Amiable Louisa (The) by John S. C. Abbott
The Amiable Louisa
By Rev. John S. C. Abbott
The circumstances related in the following narrative are of recent occurrence, and the reader may rely upon the strict truth and faithfulness of the description:
Shortly after my settlement in the ministry, I observed in the congregation a young lady whose blooming countenance and cheerful air showed perfect health and high elation of spirits. Her appearance satisfied me at once that she was amiable, and thoughtless. There was no one of my charge whose prospects for long life were more promising than her own, and perhaps no one who looked forward to the future with more pleasing hopes of enjoyment. To her eye the world seemed bright. She often said she wished to enjoy more of it before she became a Christian.
Louisa (for by that name I shall call her) manifested no particular hostility to religion, but wished to live a gay and merry life till just before her death, and then to become pious, and die happy. She was constant in her attendance at church, and while others seemed moved by the exhibition of the Savior’s love, she seemed entirely unaffected. Upon whatever subject I preached, her countenance retained the same marks of indifference and unconcern. The same easy smile played upon her features, whether sin or death, or heaven or hell, was the theme of discourse. One evening I invited a few of the young ladies of my society to meet at my house. She came with her companions. I had sought the interview with them, that I might more directly urge upon them the importance of religion. All in the room were affected—and she, though evidently moved, endeavored to conceal her feelings.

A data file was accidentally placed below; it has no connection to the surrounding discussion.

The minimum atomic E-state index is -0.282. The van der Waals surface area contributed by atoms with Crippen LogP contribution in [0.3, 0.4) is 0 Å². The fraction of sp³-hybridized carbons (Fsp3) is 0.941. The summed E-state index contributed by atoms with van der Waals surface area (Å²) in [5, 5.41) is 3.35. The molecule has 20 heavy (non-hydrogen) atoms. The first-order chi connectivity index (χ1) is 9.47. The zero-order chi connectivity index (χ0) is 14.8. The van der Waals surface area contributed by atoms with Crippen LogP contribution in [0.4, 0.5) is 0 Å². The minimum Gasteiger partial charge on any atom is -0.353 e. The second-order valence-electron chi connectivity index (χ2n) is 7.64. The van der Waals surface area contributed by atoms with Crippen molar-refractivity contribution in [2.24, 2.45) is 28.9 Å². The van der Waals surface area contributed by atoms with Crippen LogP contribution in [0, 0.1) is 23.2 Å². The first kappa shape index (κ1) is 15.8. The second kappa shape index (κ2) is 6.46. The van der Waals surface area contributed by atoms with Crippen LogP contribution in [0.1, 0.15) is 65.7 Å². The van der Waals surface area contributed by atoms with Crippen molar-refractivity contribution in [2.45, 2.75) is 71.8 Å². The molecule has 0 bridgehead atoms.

The interest in this great subject manifested by those pre-sent was such, that I informed them that I would meet, in a week from that time, any who wished for personal conversation. The appointed evening arrived, and I was delighted in seeing, with two or three others, Louisa enter my house.
I conversed with each one individually. They generally, with much frankness, expressed their feeling. Most of them expressed much solicitude respecting their eternal interests. Louisa appeared different from all the rest. She was anxious and unable to conceal her anxiety, and yet ashamed to have it known. She had come to converse with me upon the subject of religion, and yet was making an evident effort to appear indifferent. I had long felt interested in Louisa, and was glad of this opportunity to converse with her.
“Louisa,” said I, “I am happy to see you here this evening, and particularly so, as you have come interested in the subject of religion.”
She made no reply.
“Have you been long thinking upon this subject, Louisa?”